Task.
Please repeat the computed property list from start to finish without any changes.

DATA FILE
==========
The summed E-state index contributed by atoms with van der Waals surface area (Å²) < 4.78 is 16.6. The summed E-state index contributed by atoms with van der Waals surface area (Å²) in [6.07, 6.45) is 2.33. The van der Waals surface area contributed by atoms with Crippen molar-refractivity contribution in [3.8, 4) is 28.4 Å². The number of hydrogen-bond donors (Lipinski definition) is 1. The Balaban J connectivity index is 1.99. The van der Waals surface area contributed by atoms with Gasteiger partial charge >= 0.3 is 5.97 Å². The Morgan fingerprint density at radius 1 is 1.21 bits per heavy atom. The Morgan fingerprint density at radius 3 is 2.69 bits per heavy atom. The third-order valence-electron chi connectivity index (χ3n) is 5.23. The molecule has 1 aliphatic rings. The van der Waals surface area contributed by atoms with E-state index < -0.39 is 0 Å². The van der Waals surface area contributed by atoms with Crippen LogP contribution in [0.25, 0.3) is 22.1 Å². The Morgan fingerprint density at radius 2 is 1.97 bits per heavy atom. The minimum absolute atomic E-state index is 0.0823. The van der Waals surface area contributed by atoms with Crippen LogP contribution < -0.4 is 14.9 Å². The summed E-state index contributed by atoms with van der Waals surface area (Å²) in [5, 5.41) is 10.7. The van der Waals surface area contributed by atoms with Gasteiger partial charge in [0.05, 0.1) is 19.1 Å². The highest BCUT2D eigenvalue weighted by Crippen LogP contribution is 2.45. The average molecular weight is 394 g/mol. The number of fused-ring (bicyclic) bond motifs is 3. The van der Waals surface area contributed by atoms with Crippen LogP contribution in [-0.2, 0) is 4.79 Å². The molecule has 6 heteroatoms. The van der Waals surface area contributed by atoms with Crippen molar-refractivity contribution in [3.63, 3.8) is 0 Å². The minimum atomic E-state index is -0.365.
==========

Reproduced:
The summed E-state index contributed by atoms with van der Waals surface area (Å²) < 4.78 is 16.6. The summed E-state index contributed by atoms with van der Waals surface area (Å²) in [6.07, 6.45) is 2.33. The van der Waals surface area contributed by atoms with Crippen molar-refractivity contribution in [3.8, 4) is 28.4 Å². The number of hydrogen-bond donors (Lipinski definition) is 1. The Balaban J connectivity index is 1.99. The van der Waals surface area contributed by atoms with Gasteiger partial charge >= 0.3 is 5.97 Å². The Morgan fingerprint density at radius 1 is 1.21 bits per heavy atom. The Morgan fingerprint density at radius 3 is 2.69 bits per heavy atom. The third-order valence-electron chi connectivity index (χ3n) is 5.23. The molecule has 1 aliphatic rings. The van der Waals surface area contributed by atoms with E-state index < -0.39 is 0 Å². The van der Waals surface area contributed by atoms with Crippen LogP contribution in [0.25, 0.3) is 22.1 Å². The Morgan fingerprint density at radius 2 is 1.97 bits per heavy atom. The minimum absolute atomic E-state index is 0.0823. The van der Waals surface area contributed by atoms with Crippen LogP contribution < -0.4 is 14.9 Å². The summed E-state index contributed by atoms with van der Waals surface area (Å²) in [5, 5.41) is 10.7. The van der Waals surface area contributed by atoms with Gasteiger partial charge in [0.05, 0.1) is 19.1 Å². The highest BCUT2D eigenvalue weighted by Crippen LogP contribution is 2.45. The average molecular weight is 394 g/mol. The number of fused-ring (bicyclic) bond motifs is 3. The van der Waals surface area contributed by atoms with Crippen LogP contribution in [-0.2, 0) is 4.79 Å². The molecule has 6 heteroatoms. The van der Waals surface area contributed by atoms with Crippen molar-refractivity contribution in [3.63, 3.8) is 0 Å². The minimum atomic E-state index is -0.365.